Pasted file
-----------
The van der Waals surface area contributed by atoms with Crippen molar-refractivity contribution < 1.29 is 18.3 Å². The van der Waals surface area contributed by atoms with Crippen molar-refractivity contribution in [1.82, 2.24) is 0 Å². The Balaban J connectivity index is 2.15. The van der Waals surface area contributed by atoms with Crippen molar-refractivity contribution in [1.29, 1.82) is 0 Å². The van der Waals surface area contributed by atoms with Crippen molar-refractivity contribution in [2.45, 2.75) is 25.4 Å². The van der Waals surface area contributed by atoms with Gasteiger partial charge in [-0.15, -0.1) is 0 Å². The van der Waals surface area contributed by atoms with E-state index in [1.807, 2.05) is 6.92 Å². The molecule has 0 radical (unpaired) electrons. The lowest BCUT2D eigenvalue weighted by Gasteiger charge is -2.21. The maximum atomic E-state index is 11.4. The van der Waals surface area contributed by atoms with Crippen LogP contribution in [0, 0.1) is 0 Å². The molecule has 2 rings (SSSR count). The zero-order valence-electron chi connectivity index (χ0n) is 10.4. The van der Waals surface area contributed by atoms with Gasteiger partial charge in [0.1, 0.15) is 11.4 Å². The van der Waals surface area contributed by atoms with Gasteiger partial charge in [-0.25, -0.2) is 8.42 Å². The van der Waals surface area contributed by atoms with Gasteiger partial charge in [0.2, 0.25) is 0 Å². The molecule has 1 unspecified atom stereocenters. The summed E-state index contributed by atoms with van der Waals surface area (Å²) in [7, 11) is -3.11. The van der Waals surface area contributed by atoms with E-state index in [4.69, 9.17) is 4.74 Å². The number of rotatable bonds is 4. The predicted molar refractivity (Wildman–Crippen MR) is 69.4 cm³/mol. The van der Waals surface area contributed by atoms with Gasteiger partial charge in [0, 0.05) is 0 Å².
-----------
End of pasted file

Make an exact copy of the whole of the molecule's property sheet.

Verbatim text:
The van der Waals surface area contributed by atoms with Crippen molar-refractivity contribution < 1.29 is 18.3 Å². The van der Waals surface area contributed by atoms with Crippen molar-refractivity contribution in [1.82, 2.24) is 0 Å². The Balaban J connectivity index is 2.15. The van der Waals surface area contributed by atoms with Crippen molar-refractivity contribution in [1.29, 1.82) is 0 Å². The van der Waals surface area contributed by atoms with Crippen molar-refractivity contribution in [2.45, 2.75) is 25.4 Å². The van der Waals surface area contributed by atoms with Gasteiger partial charge in [-0.15, -0.1) is 0 Å². The van der Waals surface area contributed by atoms with E-state index in [1.807, 2.05) is 6.92 Å². The molecule has 0 radical (unpaired) electrons. The lowest BCUT2D eigenvalue weighted by Gasteiger charge is -2.21. The maximum atomic E-state index is 11.4. The van der Waals surface area contributed by atoms with Crippen LogP contribution in [0, 0.1) is 0 Å². The molecule has 2 rings (SSSR count). The zero-order valence-electron chi connectivity index (χ0n) is 10.4. The van der Waals surface area contributed by atoms with Gasteiger partial charge in [0.1, 0.15) is 11.4 Å². The van der Waals surface area contributed by atoms with Gasteiger partial charge in [-0.25, -0.2) is 8.42 Å². The van der Waals surface area contributed by atoms with Gasteiger partial charge in [0.2, 0.25) is 0 Å². The molecule has 1 unspecified atom stereocenters. The summed E-state index contributed by atoms with van der Waals surface area (Å²) in [7, 11) is -3.11. The van der Waals surface area contributed by atoms with E-state index in [4.69, 9.17) is 4.74 Å². The number of rotatable bonds is 4. The predicted molar refractivity (Wildman–Crippen MR) is 69.4 cm³/mol. The van der Waals surface area contributed by atoms with Gasteiger partial charge in [0, 0.05) is 0 Å².